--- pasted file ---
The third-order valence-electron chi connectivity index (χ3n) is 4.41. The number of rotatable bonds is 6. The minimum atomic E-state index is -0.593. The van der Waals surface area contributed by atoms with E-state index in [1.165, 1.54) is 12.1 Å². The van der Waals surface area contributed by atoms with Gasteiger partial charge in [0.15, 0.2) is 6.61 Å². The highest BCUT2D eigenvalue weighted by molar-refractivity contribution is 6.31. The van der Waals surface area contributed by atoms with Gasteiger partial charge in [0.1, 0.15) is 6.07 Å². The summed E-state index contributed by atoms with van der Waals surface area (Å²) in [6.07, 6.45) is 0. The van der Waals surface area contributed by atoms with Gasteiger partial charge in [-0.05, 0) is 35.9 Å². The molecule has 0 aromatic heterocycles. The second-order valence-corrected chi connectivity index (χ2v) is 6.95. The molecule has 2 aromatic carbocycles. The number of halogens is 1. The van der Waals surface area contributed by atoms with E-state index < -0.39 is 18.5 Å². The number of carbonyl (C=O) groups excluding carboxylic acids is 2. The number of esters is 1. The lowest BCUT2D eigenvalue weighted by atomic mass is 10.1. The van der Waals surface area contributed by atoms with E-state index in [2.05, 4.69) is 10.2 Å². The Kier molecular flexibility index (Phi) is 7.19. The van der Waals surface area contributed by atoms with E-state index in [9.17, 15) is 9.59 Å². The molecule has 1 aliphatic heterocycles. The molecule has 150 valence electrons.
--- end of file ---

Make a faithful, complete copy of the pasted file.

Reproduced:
The third-order valence-electron chi connectivity index (χ3n) is 4.41. The number of rotatable bonds is 6. The minimum atomic E-state index is -0.593. The van der Waals surface area contributed by atoms with E-state index in [1.165, 1.54) is 12.1 Å². The van der Waals surface area contributed by atoms with Gasteiger partial charge in [0.15, 0.2) is 6.61 Å². The highest BCUT2D eigenvalue weighted by molar-refractivity contribution is 6.31. The van der Waals surface area contributed by atoms with Gasteiger partial charge in [0.1, 0.15) is 6.07 Å². The summed E-state index contributed by atoms with van der Waals surface area (Å²) in [6.07, 6.45) is 0. The van der Waals surface area contributed by atoms with Gasteiger partial charge in [-0.05, 0) is 35.9 Å². The molecule has 0 aromatic heterocycles. The second-order valence-corrected chi connectivity index (χ2v) is 6.95. The molecule has 2 aromatic carbocycles. The number of halogens is 1. The van der Waals surface area contributed by atoms with E-state index < -0.39 is 18.5 Å². The number of carbonyl (C=O) groups excluding carboxylic acids is 2. The number of esters is 1. The lowest BCUT2D eigenvalue weighted by atomic mass is 10.1. The van der Waals surface area contributed by atoms with E-state index in [2.05, 4.69) is 10.2 Å². The Kier molecular flexibility index (Phi) is 7.19. The van der Waals surface area contributed by atoms with E-state index in [9.17, 15) is 9.59 Å². The molecule has 1 aliphatic heterocycles. The molecule has 150 valence electrons.